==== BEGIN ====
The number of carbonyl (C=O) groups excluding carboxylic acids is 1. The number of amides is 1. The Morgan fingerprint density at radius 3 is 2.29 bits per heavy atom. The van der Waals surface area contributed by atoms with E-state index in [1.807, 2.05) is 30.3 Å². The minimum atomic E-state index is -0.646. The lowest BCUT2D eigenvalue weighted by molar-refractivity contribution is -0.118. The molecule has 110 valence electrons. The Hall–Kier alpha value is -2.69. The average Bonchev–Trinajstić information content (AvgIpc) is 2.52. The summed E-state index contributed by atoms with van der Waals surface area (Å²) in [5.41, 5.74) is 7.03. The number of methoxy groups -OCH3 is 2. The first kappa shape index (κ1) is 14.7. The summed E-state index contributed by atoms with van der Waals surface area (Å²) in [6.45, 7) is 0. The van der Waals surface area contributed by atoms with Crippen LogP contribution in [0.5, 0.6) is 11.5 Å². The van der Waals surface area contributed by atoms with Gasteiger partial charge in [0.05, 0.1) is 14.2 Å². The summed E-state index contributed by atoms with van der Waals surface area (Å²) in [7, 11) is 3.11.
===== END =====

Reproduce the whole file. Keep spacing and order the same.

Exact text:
The number of carbonyl (C=O) groups excluding carboxylic acids is 1. The number of amides is 1. The Morgan fingerprint density at radius 3 is 2.29 bits per heavy atom. The van der Waals surface area contributed by atoms with E-state index in [1.807, 2.05) is 30.3 Å². The minimum atomic E-state index is -0.646. The lowest BCUT2D eigenvalue weighted by molar-refractivity contribution is -0.118. The molecule has 110 valence electrons. The Hall–Kier alpha value is -2.69. The average Bonchev–Trinajstić information content (AvgIpc) is 2.52. The summed E-state index contributed by atoms with van der Waals surface area (Å²) in [5.41, 5.74) is 7.03. The number of methoxy groups -OCH3 is 2. The first kappa shape index (κ1) is 14.7. The summed E-state index contributed by atoms with van der Waals surface area (Å²) in [6.45, 7) is 0. The van der Waals surface area contributed by atoms with Crippen LogP contribution in [0.5, 0.6) is 11.5 Å². The van der Waals surface area contributed by atoms with Gasteiger partial charge in [0.05, 0.1) is 14.2 Å². The summed E-state index contributed by atoms with van der Waals surface area (Å²) in [7, 11) is 3.11.